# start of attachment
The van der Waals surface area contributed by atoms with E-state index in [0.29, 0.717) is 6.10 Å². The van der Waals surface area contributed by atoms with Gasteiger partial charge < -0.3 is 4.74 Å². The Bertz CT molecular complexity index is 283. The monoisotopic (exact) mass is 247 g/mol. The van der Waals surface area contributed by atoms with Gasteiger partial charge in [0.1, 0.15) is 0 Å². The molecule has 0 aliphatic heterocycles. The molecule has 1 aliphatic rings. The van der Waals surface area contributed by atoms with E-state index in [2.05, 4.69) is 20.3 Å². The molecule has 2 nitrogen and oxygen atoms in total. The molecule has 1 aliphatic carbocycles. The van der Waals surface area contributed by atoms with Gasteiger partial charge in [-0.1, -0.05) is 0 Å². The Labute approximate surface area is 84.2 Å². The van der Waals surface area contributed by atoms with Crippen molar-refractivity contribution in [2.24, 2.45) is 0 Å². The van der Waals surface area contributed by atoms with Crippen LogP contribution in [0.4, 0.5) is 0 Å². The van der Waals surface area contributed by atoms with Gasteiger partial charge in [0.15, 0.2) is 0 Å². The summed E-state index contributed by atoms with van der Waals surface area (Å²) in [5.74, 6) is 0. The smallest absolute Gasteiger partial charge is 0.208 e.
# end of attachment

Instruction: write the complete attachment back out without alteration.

The van der Waals surface area contributed by atoms with E-state index in [0.29, 0.717) is 6.10 Å². The van der Waals surface area contributed by atoms with Gasteiger partial charge < -0.3 is 4.74 Å². The Bertz CT molecular complexity index is 283. The monoisotopic (exact) mass is 247 g/mol. The van der Waals surface area contributed by atoms with Gasteiger partial charge in [0.1, 0.15) is 0 Å². The molecule has 0 aliphatic heterocycles. The molecule has 1 aliphatic rings. The van der Waals surface area contributed by atoms with E-state index in [2.05, 4.69) is 20.3 Å². The molecule has 2 nitrogen and oxygen atoms in total. The molecule has 1 aliphatic carbocycles. The van der Waals surface area contributed by atoms with Gasteiger partial charge in [-0.1, -0.05) is 0 Å². The Labute approximate surface area is 84.2 Å². The van der Waals surface area contributed by atoms with Crippen molar-refractivity contribution in [2.24, 2.45) is 0 Å². The van der Waals surface area contributed by atoms with Crippen LogP contribution in [0.4, 0.5) is 0 Å². The van der Waals surface area contributed by atoms with Gasteiger partial charge in [0.15, 0.2) is 0 Å². The summed E-state index contributed by atoms with van der Waals surface area (Å²) in [5.74, 6) is 0. The smallest absolute Gasteiger partial charge is 0.208 e.